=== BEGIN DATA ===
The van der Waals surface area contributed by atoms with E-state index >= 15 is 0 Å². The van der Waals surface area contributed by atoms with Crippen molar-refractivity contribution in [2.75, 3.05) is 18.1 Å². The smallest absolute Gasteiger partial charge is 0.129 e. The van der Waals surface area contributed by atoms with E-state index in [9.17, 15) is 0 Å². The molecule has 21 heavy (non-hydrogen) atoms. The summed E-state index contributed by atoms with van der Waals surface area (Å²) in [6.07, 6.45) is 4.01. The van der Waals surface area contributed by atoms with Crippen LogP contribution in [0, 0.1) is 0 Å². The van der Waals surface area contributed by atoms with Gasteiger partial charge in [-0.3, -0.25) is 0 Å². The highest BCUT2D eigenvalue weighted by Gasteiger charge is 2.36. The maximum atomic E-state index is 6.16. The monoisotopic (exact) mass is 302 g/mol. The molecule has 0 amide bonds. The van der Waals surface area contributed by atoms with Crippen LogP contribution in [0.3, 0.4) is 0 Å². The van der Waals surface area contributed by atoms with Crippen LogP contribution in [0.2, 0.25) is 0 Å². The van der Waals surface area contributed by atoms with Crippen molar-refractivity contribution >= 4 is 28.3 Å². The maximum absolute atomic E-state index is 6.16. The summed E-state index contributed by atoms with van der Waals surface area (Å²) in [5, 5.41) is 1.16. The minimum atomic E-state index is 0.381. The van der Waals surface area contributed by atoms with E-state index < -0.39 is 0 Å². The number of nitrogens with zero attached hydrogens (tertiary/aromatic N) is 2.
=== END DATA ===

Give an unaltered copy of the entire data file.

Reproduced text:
The van der Waals surface area contributed by atoms with E-state index >= 15 is 0 Å². The van der Waals surface area contributed by atoms with Crippen molar-refractivity contribution in [2.75, 3.05) is 18.1 Å². The smallest absolute Gasteiger partial charge is 0.129 e. The van der Waals surface area contributed by atoms with E-state index in [9.17, 15) is 0 Å². The molecule has 21 heavy (non-hydrogen) atoms. The summed E-state index contributed by atoms with van der Waals surface area (Å²) in [6.07, 6.45) is 4.01. The van der Waals surface area contributed by atoms with Crippen LogP contribution in [0, 0.1) is 0 Å². The van der Waals surface area contributed by atoms with Gasteiger partial charge in [-0.3, -0.25) is 0 Å². The highest BCUT2D eigenvalue weighted by Gasteiger charge is 2.36. The maximum atomic E-state index is 6.16. The monoisotopic (exact) mass is 302 g/mol. The molecule has 0 amide bonds. The van der Waals surface area contributed by atoms with Crippen LogP contribution in [0.3, 0.4) is 0 Å². The van der Waals surface area contributed by atoms with Crippen LogP contribution in [0.2, 0.25) is 0 Å². The van der Waals surface area contributed by atoms with Crippen molar-refractivity contribution >= 4 is 28.3 Å². The maximum absolute atomic E-state index is 6.16. The summed E-state index contributed by atoms with van der Waals surface area (Å²) in [5, 5.41) is 1.16. The minimum atomic E-state index is 0.381. The van der Waals surface area contributed by atoms with E-state index < -0.39 is 0 Å². The number of nitrogens with zero attached hydrogens (tertiary/aromatic N) is 2.